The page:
David Lee wins 2022 SFU Staff Achievement award for numerous contributions to the Department of Physics

April 27, 2023

SFU Physics laboratory technician David Lee is rarely the centre of attention but his many contributions to the Trottier Observatory, teaching and learning, outreach and fostering a positive work environment have had an outsized impact on his department and gained him a 2022 SFU Staff Achievement Award for work performance.

For much of his time at SFU David has been responsible for supporting senior physics labs, a role he took on because he’d enjoyed being a TA in grad school. “The interaction with students was always great,” he says. By their third year, most students are taking these classes out of interest or because they want to go to grad school, and that makes for a great classroom environment. “You can see the inspiring new minds and what’s coming.”

David sees the role of technical staff as going well beyond ensuring that supplies and experiments are prepped for lessons. The conversations technicians have with students can complement professors’ theoretical knowledge with the practical skills that students will use in their careers. “They must learn the instrumentation and how real-world equipment works. We have the ability to extend their education beyond what people think education is,” he says.

David’s support for these classes has been invaluable, and has required him to keep up to date with several different fields of physics, working with lasers, electronics, x-ray diffraction, machine tools, computer networks and software, as well as culturing biological materials. During the COVID-19 pandemic, he helped instructors redesign classroom experiments meant for groups to ensure that classes could still run with physical distancing.

An amateur astronomer, David became involved with planning discussions for the Trottier Observatory more than a decade before construction crews broke ground. He was instrumental in setting up all its equipment, and continues to provide support for classes and research there, sometimes well outside of office hours.

Now that the Observatory is approaching ten years old, he’s working to retrofit its equipment to keep it current. “Everything is being upgraded constantly,” he says. In his time at the Observatory, he has initiated multiple projects to improve the smooth functioning of the facility, including installing a telescope shroud to mitigate light pollution on campus and finding solutions to prevent moisture damage to sensitive instruments.

“Occasionally sometimes in the summer, the school groups, the summer camp groups, if they just happen to be here, I will gladly offer an impromptu tour and they always appreciate seeing inside,” he says.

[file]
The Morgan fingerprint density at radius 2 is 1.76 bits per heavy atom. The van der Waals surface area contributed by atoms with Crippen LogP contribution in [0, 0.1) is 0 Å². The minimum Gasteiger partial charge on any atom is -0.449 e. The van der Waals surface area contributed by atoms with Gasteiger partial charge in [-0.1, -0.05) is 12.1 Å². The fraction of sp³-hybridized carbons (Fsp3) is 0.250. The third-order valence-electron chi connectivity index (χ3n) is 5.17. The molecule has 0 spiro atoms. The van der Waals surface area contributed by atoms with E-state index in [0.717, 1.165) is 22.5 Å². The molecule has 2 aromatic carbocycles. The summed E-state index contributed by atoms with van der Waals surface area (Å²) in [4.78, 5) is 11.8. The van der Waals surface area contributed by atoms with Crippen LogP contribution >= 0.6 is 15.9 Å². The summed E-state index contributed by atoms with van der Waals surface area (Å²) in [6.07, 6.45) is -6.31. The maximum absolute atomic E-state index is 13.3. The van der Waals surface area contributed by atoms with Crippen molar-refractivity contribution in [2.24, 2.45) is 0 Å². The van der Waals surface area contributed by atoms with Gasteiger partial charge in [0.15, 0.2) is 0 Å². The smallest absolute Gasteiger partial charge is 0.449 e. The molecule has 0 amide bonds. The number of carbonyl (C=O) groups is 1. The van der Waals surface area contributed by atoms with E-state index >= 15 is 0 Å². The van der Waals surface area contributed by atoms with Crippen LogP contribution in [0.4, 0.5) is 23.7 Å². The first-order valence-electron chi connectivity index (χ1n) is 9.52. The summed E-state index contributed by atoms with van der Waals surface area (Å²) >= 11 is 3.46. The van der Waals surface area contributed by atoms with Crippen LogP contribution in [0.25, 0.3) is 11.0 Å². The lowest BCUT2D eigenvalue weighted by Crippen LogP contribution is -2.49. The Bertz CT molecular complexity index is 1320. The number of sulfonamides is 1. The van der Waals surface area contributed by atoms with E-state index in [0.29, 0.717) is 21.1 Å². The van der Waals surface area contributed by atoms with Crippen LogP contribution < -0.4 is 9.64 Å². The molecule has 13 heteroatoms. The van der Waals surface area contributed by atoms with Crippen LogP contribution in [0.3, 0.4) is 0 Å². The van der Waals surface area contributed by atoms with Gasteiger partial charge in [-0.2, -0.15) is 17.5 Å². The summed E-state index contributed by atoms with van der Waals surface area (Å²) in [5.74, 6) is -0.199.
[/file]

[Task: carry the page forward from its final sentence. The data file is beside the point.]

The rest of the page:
David often volunteers to help with events, and his contributions have made them memorable for both his colleagues and the public. Over the years he has designed and built multiple experiments and props for public events such as Science Rendezvous and Science Spooktacular. He helps out because he loves to see kids smile.

A select few in the Physics department are lucky recipients of David's hand-made commemorative trophies and plaques, and when FoodSafe and Serving it Right became requirements for running events at SFU, he became certified so he could continue to be the chief grill master, pancake flipper and bartender at Physics social events.

David first came to SFU as a student in 1997, and while he has worked and studied elsewhere, the culture of SFU drew him back to SFU Physics. “SFU’s been good,” he says. “Physics still carries that original radical university feeling. The Physics department is very relaxed, helpful, supportive, and very supportive of outside endeavours.”

For over 14 years he’s volunteered for the Juvenile Diabetes Research Foundation of Canada (BC chapter), where he helps with logistics at their events, garnering him the JDRF National Volunteer of the Year award in 2019.  Additionally, he’s nearing the end of his term as the president of Handball Canada, after 15 years of involvement with the organization, and is completely retiring from the sport after 35 years. Lately he’s been into Old Boys rugby, training and competing with the Twilighter Rugby Club at Burnaby Lake.

After 14 years of support for teaching and learning he has recently transitioned into a new role supporting faculty research, and he’s looking forward to having more opportunities to use his creative and intuitive side. “We are blessed with some very good experimental physicists,” he says.

On his award he says: “I never like to be centre stage. Everyone else is valuable. But I do appreciate the recognition. It’s hard to put to words.”